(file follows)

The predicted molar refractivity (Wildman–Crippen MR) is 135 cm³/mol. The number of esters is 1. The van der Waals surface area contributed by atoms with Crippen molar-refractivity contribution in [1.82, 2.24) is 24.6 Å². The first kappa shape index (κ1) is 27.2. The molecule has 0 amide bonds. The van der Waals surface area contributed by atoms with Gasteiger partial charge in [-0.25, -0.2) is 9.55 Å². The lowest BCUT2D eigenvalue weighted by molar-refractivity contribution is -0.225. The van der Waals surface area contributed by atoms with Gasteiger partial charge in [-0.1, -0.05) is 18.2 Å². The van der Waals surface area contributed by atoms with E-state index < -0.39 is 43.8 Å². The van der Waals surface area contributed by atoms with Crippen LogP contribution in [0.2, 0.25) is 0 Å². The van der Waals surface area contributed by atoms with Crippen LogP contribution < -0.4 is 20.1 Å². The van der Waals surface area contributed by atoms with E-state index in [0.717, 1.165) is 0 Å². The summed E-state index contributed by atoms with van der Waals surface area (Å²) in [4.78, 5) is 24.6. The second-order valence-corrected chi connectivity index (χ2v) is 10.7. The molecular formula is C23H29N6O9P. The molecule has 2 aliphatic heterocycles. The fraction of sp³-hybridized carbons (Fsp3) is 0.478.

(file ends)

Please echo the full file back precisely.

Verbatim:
The predicted molar refractivity (Wildman–Crippen MR) is 135 cm³/mol. The number of esters is 1. The van der Waals surface area contributed by atoms with Crippen molar-refractivity contribution in [1.82, 2.24) is 24.6 Å². The first kappa shape index (κ1) is 27.2. The molecule has 0 amide bonds. The van der Waals surface area contributed by atoms with Gasteiger partial charge in [-0.25, -0.2) is 9.55 Å². The lowest BCUT2D eigenvalue weighted by molar-refractivity contribution is -0.225. The van der Waals surface area contributed by atoms with Gasteiger partial charge in [-0.1, -0.05) is 18.2 Å². The van der Waals surface area contributed by atoms with E-state index < -0.39 is 43.8 Å². The van der Waals surface area contributed by atoms with Crippen LogP contribution in [0.2, 0.25) is 0 Å². The van der Waals surface area contributed by atoms with Crippen LogP contribution < -0.4 is 20.1 Å². The van der Waals surface area contributed by atoms with E-state index in [0.717, 1.165) is 0 Å². The summed E-state index contributed by atoms with van der Waals surface area (Å²) in [4.78, 5) is 24.6. The second-order valence-corrected chi connectivity index (χ2v) is 10.7. The molecular formula is C23H29N6O9P. The molecule has 2 aliphatic heterocycles. The fraction of sp³-hybridized carbons (Fsp3) is 0.478.